Banks and Foreign Exchange
The rand, South Africa’s currency, is divided into 100
cents. Notes are available in denominations of R10, 20, 50, 100
and 200, whereas coins are in denominations of 5c, 10c, 20c,
50c, R1, R2 and R5.
There are numerous banks, bureaus de change and ATMs all over
the country. General opening hours for banks are 9am-3.30pm on
weekdays and 8.30-11 am on Saturdays. Banks located at airports
are likely to have more flexible timings to account for arrival
of international flights.
Mastercard and Visa are the most accepted credit cards (Diners
Club and American Express are also accepted), but it is important
to carry cash especially when shopping at smaller outlets or
traveling in rural areas. Most petrol stations will accept card
but some can be cash-only.
South Africa has four main cell phone service
providers, including Cell C, MTN, Vodacom and Virgin Mobile.
Land line services are
mainly operated by Telkom SA Ltd. They also operate public telephones
where payment can be made by coins or phone cards available at
post offices, petrol stations and most retail stores.
Cell phones can be rented from the airport. The country also
has many internet cafes and post offices with the usual services
being provided. South Africa’s international telephone
country code is +27. Phone directories include the White Pages
for resident subscribers to Telkom and the Yellow Pages focus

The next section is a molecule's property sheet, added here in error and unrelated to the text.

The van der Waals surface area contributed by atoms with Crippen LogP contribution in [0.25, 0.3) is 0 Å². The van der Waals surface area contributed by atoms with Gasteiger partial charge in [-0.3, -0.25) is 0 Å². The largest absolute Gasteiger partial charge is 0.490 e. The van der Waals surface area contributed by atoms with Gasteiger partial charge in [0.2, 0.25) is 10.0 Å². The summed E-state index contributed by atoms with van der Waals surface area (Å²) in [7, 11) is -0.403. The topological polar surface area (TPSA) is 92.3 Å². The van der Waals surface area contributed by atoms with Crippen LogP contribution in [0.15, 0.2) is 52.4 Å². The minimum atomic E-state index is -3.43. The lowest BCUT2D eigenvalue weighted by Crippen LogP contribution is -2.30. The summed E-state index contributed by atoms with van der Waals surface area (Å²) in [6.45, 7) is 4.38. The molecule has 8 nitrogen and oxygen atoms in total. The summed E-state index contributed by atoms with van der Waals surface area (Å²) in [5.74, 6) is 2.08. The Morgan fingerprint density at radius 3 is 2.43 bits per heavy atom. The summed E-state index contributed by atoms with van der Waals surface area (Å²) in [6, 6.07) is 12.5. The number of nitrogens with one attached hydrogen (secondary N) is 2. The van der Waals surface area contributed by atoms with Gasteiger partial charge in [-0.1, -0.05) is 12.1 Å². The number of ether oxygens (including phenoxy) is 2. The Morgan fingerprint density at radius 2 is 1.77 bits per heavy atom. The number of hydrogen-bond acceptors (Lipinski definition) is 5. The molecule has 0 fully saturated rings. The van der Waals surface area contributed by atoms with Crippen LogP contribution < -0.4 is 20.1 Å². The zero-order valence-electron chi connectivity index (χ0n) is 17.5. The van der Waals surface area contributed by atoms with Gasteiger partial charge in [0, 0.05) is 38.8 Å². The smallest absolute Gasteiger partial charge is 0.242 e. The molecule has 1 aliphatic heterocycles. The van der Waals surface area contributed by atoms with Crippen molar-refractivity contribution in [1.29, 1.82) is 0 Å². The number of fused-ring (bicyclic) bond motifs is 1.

on businesses and products.
South Africa is generally a clean country with hygienically
treated water and a reasonable climate. Adults do not require
inoculations unless traveling from a yellow-fever endemic area
for which inoculation evidence will be required. Children up
to the age of 12 should have Hepatitis B inoculations and boosters
for measles and tetanus.
There are numerous hospitals and clinics all over the country.
To avoid sun-related diseases, it is recommended to wear sun
screen and sun glasses, especially between 10am and 4pm even
when the sky is cloudy.
Tap water is treated and can be consumed directly, but mineral
water is also available. Avoid drinking directly from rivers
and streams unless they are up mountain to avoid waterborne diseases.
Most tourist areas are malaria free, but when traveling out
of these it is advised that you wear mosquito repellent and full
clothing, and sleep under a mosquito net.
Always have safe sex as South Africa has one of the highest
rates of HIV in the world.
Smoking is not allowed in most public areas.
The time remains the same in all areas of the country throughout
the year. Tipping
is a common practice and the likes of taxi drivers, hair dressers,
petrol station attendants, waiting staff, security guards and
bartenders will expect to be tipped a small amount.
round pin and electricity is usually 220/330 volts with 15
amp three prong or 5 amp two-prong plugs.
If you wish to tour the country then renting
a car is a good idea, and if flying into Johannesburg you should
hire Johannesburg Airport who should be able to help you.
It is always best to pre-book your rental if
at all possible to get the best prices and availability you can.